September 24, 2018

Ask The Doctor > Questions & Answers > Pain in both knees possibly caused by sport, about a year

Pain in both knees possibly caused by sport, about a year

Patient: What is wrong with my knee, or what is causing the pain?



Symptoms: The pain is in both knees, my right more than my left. It started around a year ago after taking several hard falls in basketball. It seems to be gradually getting worse. I usually have a dull, achy feeling in both of my knees throughout the day, even when resting. Standing, sitting, or exercise (running, etc.) for too long makes the pain sharper. My right knee has locked up once, and has almost locked up several times since within the past few months. It has also given out multiple times. There is sometimes a little swelling, and in the right lighting faint red marks can be seen. My knees seem to pop more than most people’s knees, especially whenever my hips turn but not my legs. When a hand is put on my kneecap when I’m sitting with my knees bent, a weird feeling can be felt. It is almost like a creaking, or possibly a grinding. It is more prominent in my left knee than my right. It happens every time I sit down, and I can sometimes feel it when I bend my knee without putting a hand on it. After having a physical exam this summer to be cleared for sports, the physician who did a quick exam on my joints said that my thighs weren’t strong enough to support me so my knees were making up for it which was causing the pain, but I don’t think that’s the case because my thighs have gotten stronger but my knees still hurt. I’m not an adult yet, so I doubt it would be possibly for me to get arthritis even though I show a few possible symptoms for it. I think basketball last year may have caused it.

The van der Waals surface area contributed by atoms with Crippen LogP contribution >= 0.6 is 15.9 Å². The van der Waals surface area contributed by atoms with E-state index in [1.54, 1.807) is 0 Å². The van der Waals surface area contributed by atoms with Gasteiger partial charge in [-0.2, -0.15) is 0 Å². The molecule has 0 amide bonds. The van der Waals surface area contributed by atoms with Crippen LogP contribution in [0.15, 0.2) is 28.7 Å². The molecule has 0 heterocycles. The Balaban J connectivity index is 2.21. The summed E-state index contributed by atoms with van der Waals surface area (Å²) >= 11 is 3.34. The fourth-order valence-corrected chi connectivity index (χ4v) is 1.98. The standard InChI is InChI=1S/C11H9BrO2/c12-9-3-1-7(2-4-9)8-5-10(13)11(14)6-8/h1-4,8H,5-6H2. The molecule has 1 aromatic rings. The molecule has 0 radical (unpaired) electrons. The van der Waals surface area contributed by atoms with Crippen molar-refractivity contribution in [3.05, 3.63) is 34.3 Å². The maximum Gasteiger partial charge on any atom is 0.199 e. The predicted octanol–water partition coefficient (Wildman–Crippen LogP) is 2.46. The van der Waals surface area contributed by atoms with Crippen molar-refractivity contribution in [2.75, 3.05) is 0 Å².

Doctor: Thank you for your question. There could be several causes for the pain that you are experiencing in your lower extremit ies. The first could be inflammation of the tendons of the knee. This is called tendinitis. Tendinitis is very commonly develops in persons performing high impact sports such as running. Tendinitis can usually be treated with rest, antiinflammatory medications, and physiotherapy. It also is a possibility that you may be developing osteoarthritis of the knees. This occurs when the cartilage of the knee deteriorates leading to pain and inflammation in the knee joint. We recommend that you follow up with a thorough evaluation by your doctor and also refrain from high impact strenuous activity.Thank you for consulting


Dr. Jimmy Obaji M.D.

Dr. Jimmy Obaji completed his residency in Family Medicine at the University of Manitoba. He currently operates a walk-in-clinic in downtown Toronto.

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